At the time of writing this report, the British based contract ticked up by 0.3% to trade at $63.59 a barrel while the West Texas Intermediate futures edged near $60 a barrel.

READ: Oil prices soar above $70 a barrel over terrorist attacks on Saudi’s oil station

The world’s second-largest economy recorded impressive gains for last month in yet another boost to China’s economic recovery as global demand gained momentum. Crude oil imports into China surged by 21% in March from a low base of comparison a year earlier.

Stephen Innes, Chief Global Market Strategist at Axi in a note to Nairametrics spoke on the parabolic of the energy market, as oil traders seem to be uninspired on the resurging COVID-19 virus;

“The oil market’s magnetic attraction to the $63 level should tell us much about the near-term outlook amid conflicting signal of new Covid waves coming to shore ahead of what should be a summer gasoline buying bonanza.

READ: Did OPEC+ April fool the oil market?

But overall, this is an oil market that feels completely uninspired outside of a few micro lurches here and there.

Still, positive comments on the US economy from Fed Chairman Powell help to reassure the outlook for oil demand, balancing concerns about the continued spread of Covid-19 in some regions.”

What to expect

Recent price actions suggest oil traders might hold the $60 a barrel baseline in the near term even if U.S Treasury yields surge while struggling to resolve with what form and fashion the next leg of the reflation trade will take.

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Commodities

Oil prices stay on course as Saudi’s Energy Minister reassures traders

British based oil contract traded at about $63 a barrel while the WTI futures were trading slightly below the $60 price level.

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Crude oil prices slump, as partial lockdowns resume

Crude oil prices remained relatively firm at the early hours of Friday’s trading session as oil traders digested Saudi Arabia’s defense of OPEC+ plans in raising output thereby capping gains.

At press time, the British based oil contract traded at about $63 a barrel while the West Texas Intermediate futures were trading slightly below the $60 price level.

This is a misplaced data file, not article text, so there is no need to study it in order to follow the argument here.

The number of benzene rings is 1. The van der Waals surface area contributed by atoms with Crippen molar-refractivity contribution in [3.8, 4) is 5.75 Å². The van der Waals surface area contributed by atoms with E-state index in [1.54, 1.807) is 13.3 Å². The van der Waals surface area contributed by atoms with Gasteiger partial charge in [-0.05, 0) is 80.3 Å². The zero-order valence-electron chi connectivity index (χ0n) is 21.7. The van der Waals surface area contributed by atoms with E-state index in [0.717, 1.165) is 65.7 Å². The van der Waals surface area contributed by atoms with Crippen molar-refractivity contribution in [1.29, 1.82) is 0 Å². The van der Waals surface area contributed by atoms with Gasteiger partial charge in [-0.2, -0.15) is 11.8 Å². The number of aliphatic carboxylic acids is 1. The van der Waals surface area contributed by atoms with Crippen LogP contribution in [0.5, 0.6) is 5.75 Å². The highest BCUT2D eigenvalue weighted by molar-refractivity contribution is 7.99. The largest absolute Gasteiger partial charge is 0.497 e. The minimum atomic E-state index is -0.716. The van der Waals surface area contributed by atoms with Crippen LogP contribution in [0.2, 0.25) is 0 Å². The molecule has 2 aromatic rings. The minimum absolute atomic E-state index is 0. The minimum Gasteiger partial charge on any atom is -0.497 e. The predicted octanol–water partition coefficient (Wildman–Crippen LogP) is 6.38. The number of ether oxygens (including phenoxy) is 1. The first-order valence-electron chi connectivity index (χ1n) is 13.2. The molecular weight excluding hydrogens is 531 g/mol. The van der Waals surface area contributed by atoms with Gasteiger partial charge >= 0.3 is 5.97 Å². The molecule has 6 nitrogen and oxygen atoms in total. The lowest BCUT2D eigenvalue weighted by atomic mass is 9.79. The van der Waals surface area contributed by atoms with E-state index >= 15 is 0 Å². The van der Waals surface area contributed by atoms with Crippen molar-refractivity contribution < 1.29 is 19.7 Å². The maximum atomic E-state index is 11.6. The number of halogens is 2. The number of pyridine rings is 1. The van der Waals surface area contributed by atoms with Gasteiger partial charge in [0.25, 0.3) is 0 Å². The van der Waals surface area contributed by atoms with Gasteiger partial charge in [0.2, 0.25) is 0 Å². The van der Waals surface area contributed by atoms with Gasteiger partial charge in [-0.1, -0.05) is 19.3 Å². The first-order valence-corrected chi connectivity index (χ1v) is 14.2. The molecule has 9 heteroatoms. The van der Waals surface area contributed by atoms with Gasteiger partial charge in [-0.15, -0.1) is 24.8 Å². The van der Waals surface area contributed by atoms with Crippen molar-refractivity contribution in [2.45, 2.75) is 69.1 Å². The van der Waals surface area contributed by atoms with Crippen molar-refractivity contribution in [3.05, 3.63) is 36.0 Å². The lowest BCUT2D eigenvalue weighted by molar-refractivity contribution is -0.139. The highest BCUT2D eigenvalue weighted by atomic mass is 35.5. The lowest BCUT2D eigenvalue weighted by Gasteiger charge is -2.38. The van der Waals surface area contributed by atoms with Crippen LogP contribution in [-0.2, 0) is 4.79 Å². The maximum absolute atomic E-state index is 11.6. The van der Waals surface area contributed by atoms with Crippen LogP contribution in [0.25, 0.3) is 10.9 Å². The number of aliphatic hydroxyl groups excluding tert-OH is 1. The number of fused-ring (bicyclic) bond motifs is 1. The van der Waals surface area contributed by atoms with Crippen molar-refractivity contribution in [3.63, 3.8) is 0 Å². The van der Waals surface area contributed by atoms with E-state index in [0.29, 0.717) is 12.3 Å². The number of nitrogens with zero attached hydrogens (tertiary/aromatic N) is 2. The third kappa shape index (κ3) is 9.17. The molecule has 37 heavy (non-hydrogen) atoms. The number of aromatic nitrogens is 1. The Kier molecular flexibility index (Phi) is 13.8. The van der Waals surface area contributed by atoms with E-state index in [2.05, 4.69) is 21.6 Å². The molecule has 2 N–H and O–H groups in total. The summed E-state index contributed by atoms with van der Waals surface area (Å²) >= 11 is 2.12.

Saudi energy minister Prince Abdulaziz bin Salman recently revealed that there were no pressing concerns of demand/supply dynamics changing gear amid the gradual boost in outputs in an interview aired on Thursday, adding that OPEC+ had all ammunition put in place to change course if necessary. OPEC+ will continue to meet monthly on reviewing the energy market supply dynamics.

READ: Has the Naira been devalued?

Stephen Innes, Chief Global Market Strategist at Axi in a note to Nairametrics spoke on the prevailing market sentiment amid macros pointing to more oil supplies hitting the sensitive energy market and an upsurge in COVID-19 caseloads.

“Positioning is much cleaner, although the market remains directionally long oil. However, the sudden calm and drop in volatility have attracted passive investors back to the fray as the market structure around prompt spreads start to tighten and the dollar begins to roll over.

“Still, the conflicting signals around OPEC+ supply coming back to market amid spiking coronavirus case numbers in India plus parts of Canada as well as Tokyo backtracking into the lockdown Abyss, together with reports linking the UK’s Covid-19 vaccine workhorse to the higher frequency of blood clots, continues to hold the bulls at bay.”

READ: Did OPEC+ April fool the oil market?

What to expect: The most recent OPEC+ agreement on releasing barrels into such present demand was not out of place – suggesting the futuristic price of oil might range between the $60 -$70 price levels with production normalization vs current high excess production capacity taken into consideration.